Finally, defendant argues that she asked to sign plaintiff's proposed new lease at the summary dispossess hearing; if guilty of any lease violation that subjected her to eviction, she argues, she should have been permitted to cure. We agree that an opportunity to sign the lease should have been afforded upon a finding that failure to sign warranted eviction. In Courts v. Sgambati, 163 N.J.Super. 218, 224, 394 A.2d 416 (Dist.Ct. 1978), aff'd o.b. 170 N.J.Super. 477, 406 A.2d 1330 (App.Div. 1979), we affirmed Judge Huot's decision which held that, although a proposed lease change was reasonable, eviction should be delayed for a period of time after judgment, in part to give the tenant an opportunity to reconsider the landlord's offer of the lease containing the disputed term. See also Edgemere at Somerset v. Johnson, 143 N.J.Super. 222, 362 A.2d 1250 (Dist.Ct. 1976), where tenants unsuccessfully challenged rent increases as unconscionable, and were given 30 days after judgment to pay the disputed amount. N.J.S.A. 2A:18-55 permits non-paying tenants to cure their rent defaults by payment before entry of final judgment. See Stanger v. Ridgway, 171 N.J.Super. 466, 410 A.2d 59 (Dist.Ct. 1979). The defense of summary dispossess proceedings need not put tenants to the significant risk of lease forfeiture if their good faith defenses do not prevail.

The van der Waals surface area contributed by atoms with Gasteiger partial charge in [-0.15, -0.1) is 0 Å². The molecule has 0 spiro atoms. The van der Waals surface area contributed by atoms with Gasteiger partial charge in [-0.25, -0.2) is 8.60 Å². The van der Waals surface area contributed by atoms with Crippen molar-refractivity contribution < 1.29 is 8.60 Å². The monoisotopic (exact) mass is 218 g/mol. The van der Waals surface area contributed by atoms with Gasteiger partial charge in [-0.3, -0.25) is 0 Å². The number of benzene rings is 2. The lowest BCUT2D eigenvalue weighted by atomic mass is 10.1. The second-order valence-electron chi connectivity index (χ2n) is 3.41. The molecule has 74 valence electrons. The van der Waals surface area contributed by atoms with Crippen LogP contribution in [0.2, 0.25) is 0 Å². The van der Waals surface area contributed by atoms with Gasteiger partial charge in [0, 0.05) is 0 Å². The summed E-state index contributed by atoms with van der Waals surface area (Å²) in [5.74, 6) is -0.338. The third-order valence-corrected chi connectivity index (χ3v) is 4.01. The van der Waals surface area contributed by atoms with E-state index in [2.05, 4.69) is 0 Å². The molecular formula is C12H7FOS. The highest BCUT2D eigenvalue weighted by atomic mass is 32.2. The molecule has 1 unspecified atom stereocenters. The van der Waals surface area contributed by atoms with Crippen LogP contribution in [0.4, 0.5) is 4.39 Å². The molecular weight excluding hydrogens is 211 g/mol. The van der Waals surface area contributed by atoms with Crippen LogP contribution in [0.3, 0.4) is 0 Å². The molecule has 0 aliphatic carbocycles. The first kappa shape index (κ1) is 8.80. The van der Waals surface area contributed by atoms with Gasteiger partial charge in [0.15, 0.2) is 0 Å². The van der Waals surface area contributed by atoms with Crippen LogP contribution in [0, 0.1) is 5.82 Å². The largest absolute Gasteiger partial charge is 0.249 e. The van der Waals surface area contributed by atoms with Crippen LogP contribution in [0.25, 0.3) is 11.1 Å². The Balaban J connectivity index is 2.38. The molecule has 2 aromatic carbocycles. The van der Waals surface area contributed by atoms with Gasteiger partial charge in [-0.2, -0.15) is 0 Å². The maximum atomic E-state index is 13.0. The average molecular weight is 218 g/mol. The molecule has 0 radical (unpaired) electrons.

1. Such a lease created by tenant's failure to object may or may not be enforceable in all its terms, but neither plaintiff nor defendant raises that objection.
2. Hill Manor Apartments v. Brome, 164 N.J.Super. 295, 309, 395 A.2d 1307 (Dist.Ct. 1978). There, Judge David Baime applied that burden to the issue of unconscionability created by N.J.S.A. 2A:18-61.1f, which permits eviction for failure to pay a rent rise which is not unconscionable. Contra see Marine View Housing Co. v. Benoit, 188 N.J.Super. 539, 457 A.2d 1241 (Law Div. 1982); Calhabeu v. Rivera, 217 N.J.Super. 552, 526 A.2d 295 (Law Div. 1987).